Windows 10 May 2021 Update now available for everyone

Windows 10 May 2021 Update now available for everyone

Today, Microsoft is releasing the Windows 10 May 2021 Update, also known as version 21H1, to non-Insiders. That just means that it’s opening up to a broader range of people, and you can get it through Windows Update without jumping through any hoops.

Right now, the update is being made available to “seekers”. In other words, it’s not going to be installed automatically. What you can do is check for updates in Windows Update, and then it will present you with the option to install it. If you opt in, it will install the update.

The update, like version 20H2 was, is very small. It’s just an enablement package, meaning that it simply lights up some already-existing features on your PC that were hidden, and it bumps up the build number by one. It’s not actually adding any features, or anything meaningful that would cause it to take more than a few minutes to install.


Unlike more major feature updates, there shouldn’t be any PCs blocked from getting this. The only blocks in place would be from Microsoft setting it as a staged rollout. This is because the bits are the same as the Windows 10 May 2020 Update. The three newest versions of Windows 10 will now get the same cumulative updates. Indeed, there’s no reason for there to be any compatibility issues or safeguards.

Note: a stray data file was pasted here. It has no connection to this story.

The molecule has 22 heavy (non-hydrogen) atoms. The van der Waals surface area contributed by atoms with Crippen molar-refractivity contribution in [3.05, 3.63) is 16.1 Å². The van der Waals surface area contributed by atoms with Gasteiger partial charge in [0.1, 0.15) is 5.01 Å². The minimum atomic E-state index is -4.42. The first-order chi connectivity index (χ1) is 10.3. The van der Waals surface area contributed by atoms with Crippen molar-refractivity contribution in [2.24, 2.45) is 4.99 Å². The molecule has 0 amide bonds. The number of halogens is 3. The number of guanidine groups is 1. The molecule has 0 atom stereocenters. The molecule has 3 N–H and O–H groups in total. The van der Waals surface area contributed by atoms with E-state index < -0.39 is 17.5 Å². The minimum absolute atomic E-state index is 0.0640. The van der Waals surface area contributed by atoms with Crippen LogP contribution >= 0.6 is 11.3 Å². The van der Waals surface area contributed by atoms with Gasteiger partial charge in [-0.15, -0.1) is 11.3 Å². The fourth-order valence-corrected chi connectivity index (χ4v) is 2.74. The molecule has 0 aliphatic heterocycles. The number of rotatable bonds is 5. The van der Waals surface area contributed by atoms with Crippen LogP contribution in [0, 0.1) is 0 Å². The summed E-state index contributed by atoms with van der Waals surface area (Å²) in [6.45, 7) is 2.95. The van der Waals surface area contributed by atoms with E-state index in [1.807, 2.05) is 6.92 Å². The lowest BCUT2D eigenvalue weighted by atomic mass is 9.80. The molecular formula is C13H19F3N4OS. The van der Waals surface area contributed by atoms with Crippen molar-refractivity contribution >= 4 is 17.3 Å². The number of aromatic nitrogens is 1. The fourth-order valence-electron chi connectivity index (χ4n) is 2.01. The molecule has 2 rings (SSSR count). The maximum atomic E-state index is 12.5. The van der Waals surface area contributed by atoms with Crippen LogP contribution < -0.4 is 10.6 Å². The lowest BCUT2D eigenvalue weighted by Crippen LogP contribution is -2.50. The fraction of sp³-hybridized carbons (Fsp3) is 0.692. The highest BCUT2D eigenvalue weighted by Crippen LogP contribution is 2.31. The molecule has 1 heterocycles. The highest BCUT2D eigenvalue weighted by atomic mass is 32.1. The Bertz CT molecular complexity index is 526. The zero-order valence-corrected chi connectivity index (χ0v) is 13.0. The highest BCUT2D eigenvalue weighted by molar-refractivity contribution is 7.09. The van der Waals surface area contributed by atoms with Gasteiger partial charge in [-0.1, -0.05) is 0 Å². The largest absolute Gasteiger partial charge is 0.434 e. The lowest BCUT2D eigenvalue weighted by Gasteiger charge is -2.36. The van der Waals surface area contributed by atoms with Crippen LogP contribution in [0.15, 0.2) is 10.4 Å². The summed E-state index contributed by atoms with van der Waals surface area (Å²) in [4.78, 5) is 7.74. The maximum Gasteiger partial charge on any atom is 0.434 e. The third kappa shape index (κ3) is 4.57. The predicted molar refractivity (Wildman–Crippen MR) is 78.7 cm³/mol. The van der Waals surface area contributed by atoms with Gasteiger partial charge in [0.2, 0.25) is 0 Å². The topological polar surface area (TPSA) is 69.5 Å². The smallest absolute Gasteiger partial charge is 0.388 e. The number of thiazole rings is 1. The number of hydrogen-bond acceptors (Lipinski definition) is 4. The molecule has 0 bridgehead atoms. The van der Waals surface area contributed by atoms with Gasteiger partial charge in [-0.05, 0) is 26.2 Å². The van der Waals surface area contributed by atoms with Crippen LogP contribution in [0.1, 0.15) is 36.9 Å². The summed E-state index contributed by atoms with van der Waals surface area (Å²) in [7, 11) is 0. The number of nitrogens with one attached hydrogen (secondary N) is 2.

As for what’s actually new in the Windows 10 May 2021 Update, there’s not much. In fact, version 21H1 actually has fewer notable new features than previous minor updates. There’s support for multiple Windows Hello IR cameras, Windows Defender Application Guard improvements, and Windows Management Instrumentation Group Policy Service improvements. That’s it.

The bigger changes are set to arrive in this year’s fall update, also known as 21H2. It’s going to have a visual overhaul known as Sun Valley, x64 emulation for Windows on ARM PCs, and more. If you want to get started with Windows 10 version 21H1, check out our guide for installing it.

About author

Rich Woods
Rich Woods

Managing Editor for XDA Computing. I've been covering tech from smartphones to PCs since 2013. If you see me at a trade show, come say hi and let me ask you weird questions about why you use the tech you use.

We are reader supported. External links may earn us a commission.